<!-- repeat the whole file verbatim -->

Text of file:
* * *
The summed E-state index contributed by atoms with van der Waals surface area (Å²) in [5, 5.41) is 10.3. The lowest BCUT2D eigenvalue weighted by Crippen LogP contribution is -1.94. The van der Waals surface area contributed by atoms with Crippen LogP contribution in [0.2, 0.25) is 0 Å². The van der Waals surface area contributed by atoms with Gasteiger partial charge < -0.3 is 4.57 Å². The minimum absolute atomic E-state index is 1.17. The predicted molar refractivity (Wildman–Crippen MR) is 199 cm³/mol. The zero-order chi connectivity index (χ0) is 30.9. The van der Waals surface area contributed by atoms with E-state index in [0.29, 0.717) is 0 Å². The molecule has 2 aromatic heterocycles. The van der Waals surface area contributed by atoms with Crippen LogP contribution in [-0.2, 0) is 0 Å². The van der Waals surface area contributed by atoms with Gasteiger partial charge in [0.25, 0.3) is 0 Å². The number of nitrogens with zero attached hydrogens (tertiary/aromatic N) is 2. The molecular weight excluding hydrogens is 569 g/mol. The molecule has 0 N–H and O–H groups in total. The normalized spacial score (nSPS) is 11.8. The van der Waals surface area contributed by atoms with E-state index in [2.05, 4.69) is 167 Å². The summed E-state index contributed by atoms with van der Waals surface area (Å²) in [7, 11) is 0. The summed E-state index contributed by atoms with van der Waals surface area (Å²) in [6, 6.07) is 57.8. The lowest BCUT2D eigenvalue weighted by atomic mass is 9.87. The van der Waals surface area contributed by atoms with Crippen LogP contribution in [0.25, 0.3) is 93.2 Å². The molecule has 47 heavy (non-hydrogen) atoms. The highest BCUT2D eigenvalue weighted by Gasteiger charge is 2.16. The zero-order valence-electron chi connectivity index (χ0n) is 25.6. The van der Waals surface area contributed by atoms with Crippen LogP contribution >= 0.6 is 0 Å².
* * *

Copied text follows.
The summed E-state index contributed by atoms with van der Waals surface area (Å²) in [5, 5.41) is 10.3. The lowest BCUT2D eigenvalue weighted by Crippen LogP contribution is -1.94. The van der Waals surface area contributed by atoms with Crippen LogP contribution in [0.2, 0.25) is 0 Å². The van der Waals surface area contributed by atoms with Gasteiger partial charge < -0.3 is 4.57 Å². The minimum absolute atomic E-state index is 1.17. The predicted molar refractivity (Wildman–Crippen MR) is 199 cm³/mol. The zero-order chi connectivity index (χ0) is 30.9. The van der Waals surface area contributed by atoms with E-state index in [0.29, 0.717) is 0 Å². The molecule has 2 aromatic heterocycles. The van der Waals surface area contributed by atoms with Crippen LogP contribution in [-0.2, 0) is 0 Å². The van der Waals surface area contributed by atoms with Gasteiger partial charge in [0.25, 0.3) is 0 Å². The number of nitrogens with zero attached hydrogens (tertiary/aromatic N) is 2. The molecular weight excluding hydrogens is 569 g/mol. The molecule has 0 N–H and O–H groups in total. The normalized spacial score (nSPS) is 11.8. The van der Waals surface area contributed by atoms with E-state index in [2.05, 4.69) is 167 Å². The summed E-state index contributed by atoms with van der Waals surface area (Å²) in [7, 11) is 0. The summed E-state index contributed by atoms with van der Waals surface area (Å²) in [6, 6.07) is 57.8. The lowest BCUT2D eigenvalue weighted by atomic mass is 9.87. The van der Waals surface area contributed by atoms with Crippen LogP contribution in [0.25, 0.3) is 93.2 Å². The molecule has 47 heavy (non-hydrogen) atoms. The highest BCUT2D eigenvalue weighted by Gasteiger charge is 2.16. The zero-order valence-electron chi connectivity index (χ0n) is 25.6. The van der Waals surface area contributed by atoms with Crippen LogP contribution >= 0.6 is 0 Å².